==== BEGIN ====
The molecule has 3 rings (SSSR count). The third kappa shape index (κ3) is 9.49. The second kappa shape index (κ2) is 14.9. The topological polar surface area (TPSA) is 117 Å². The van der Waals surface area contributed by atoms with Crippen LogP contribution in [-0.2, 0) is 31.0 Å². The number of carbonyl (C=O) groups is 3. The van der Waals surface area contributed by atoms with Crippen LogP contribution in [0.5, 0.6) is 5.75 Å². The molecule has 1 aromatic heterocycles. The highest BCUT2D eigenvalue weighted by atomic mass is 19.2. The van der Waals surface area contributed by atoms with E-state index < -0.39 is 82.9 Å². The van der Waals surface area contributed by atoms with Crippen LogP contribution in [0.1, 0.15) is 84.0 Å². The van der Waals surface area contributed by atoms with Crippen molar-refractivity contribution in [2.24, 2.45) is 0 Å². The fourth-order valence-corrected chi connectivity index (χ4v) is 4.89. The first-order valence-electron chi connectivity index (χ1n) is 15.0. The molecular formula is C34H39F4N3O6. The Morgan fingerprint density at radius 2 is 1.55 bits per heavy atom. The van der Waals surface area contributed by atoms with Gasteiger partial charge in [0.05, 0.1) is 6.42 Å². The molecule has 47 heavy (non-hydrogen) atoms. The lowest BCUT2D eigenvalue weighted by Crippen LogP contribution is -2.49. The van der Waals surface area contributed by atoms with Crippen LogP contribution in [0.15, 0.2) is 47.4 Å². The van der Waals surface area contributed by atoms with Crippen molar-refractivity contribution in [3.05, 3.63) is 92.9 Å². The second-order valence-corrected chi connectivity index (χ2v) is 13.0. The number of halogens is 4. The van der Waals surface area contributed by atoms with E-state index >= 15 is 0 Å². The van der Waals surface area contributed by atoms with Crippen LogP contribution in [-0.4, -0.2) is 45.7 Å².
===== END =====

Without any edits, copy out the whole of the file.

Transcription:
The molecule has 3 rings (SSSR count). The third kappa shape index (κ3) is 9.49. The second kappa shape index (κ2) is 14.9. The topological polar surface area (TPSA) is 117 Å². The van der Waals surface area contributed by atoms with Crippen LogP contribution in [-0.2, 0) is 31.0 Å². The number of carbonyl (C=O) groups is 3. The van der Waals surface area contributed by atoms with Crippen LogP contribution in [0.5, 0.6) is 5.75 Å². The molecule has 1 aromatic heterocycles. The highest BCUT2D eigenvalue weighted by atomic mass is 19.2. The van der Waals surface area contributed by atoms with E-state index < -0.39 is 82.9 Å². The van der Waals surface area contributed by atoms with Crippen LogP contribution in [0.1, 0.15) is 84.0 Å². The van der Waals surface area contributed by atoms with Crippen molar-refractivity contribution in [2.24, 2.45) is 0 Å². The fourth-order valence-corrected chi connectivity index (χ4v) is 4.89. The first-order valence-electron chi connectivity index (χ1n) is 15.0. The molecular formula is C34H39F4N3O6. The Morgan fingerprint density at radius 2 is 1.55 bits per heavy atom. The van der Waals surface area contributed by atoms with Gasteiger partial charge in [0.05, 0.1) is 6.42 Å². The molecule has 47 heavy (non-hydrogen) atoms. The lowest BCUT2D eigenvalue weighted by Crippen LogP contribution is -2.49. The van der Waals surface area contributed by atoms with Crippen LogP contribution in [0.15, 0.2) is 47.4 Å². The van der Waals surface area contributed by atoms with Crippen molar-refractivity contribution in [3.05, 3.63) is 92.9 Å². The second-order valence-corrected chi connectivity index (χ2v) is 13.0. The number of halogens is 4. The van der Waals surface area contributed by atoms with E-state index >= 15 is 0 Å². The van der Waals surface area contributed by atoms with Crippen LogP contribution in [-0.4, -0.2) is 45.7 Å².